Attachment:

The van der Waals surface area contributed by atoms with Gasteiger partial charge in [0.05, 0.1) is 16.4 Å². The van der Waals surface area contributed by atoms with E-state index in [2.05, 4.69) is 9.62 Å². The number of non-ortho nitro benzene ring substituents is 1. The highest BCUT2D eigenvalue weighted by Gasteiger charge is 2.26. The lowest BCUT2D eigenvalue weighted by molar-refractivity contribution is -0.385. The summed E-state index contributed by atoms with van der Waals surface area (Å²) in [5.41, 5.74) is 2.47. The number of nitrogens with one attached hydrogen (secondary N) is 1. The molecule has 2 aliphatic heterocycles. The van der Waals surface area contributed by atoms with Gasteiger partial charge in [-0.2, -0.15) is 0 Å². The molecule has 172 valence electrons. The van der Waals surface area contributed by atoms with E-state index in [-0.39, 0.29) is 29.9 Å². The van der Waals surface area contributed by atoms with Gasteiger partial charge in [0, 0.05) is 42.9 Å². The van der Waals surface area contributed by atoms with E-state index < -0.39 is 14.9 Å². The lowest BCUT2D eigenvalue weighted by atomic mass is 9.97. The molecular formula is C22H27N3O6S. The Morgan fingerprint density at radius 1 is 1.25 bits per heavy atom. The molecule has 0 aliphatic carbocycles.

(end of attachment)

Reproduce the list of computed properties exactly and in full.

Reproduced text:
The van der Waals surface area contributed by atoms with Gasteiger partial charge in [0.05, 0.1) is 16.4 Å². The van der Waals surface area contributed by atoms with E-state index in [2.05, 4.69) is 9.62 Å². The number of non-ortho nitro benzene ring substituents is 1. The highest BCUT2D eigenvalue weighted by Gasteiger charge is 2.26. The lowest BCUT2D eigenvalue weighted by molar-refractivity contribution is -0.385. The summed E-state index contributed by atoms with van der Waals surface area (Å²) in [5.41, 5.74) is 2.47. The number of nitrogens with one attached hydrogen (secondary N) is 1. The molecule has 2 aliphatic heterocycles. The van der Waals surface area contributed by atoms with Gasteiger partial charge in [-0.2, -0.15) is 0 Å². The molecule has 172 valence electrons. The van der Waals surface area contributed by atoms with E-state index in [-0.39, 0.29) is 29.9 Å². The van der Waals surface area contributed by atoms with Gasteiger partial charge in [0, 0.05) is 42.9 Å². The van der Waals surface area contributed by atoms with E-state index < -0.39 is 14.9 Å². The lowest BCUT2D eigenvalue weighted by atomic mass is 9.97. The molecular formula is C22H27N3O6S. The Morgan fingerprint density at radius 1 is 1.25 bits per heavy atom. The molecule has 0 aliphatic carbocycles.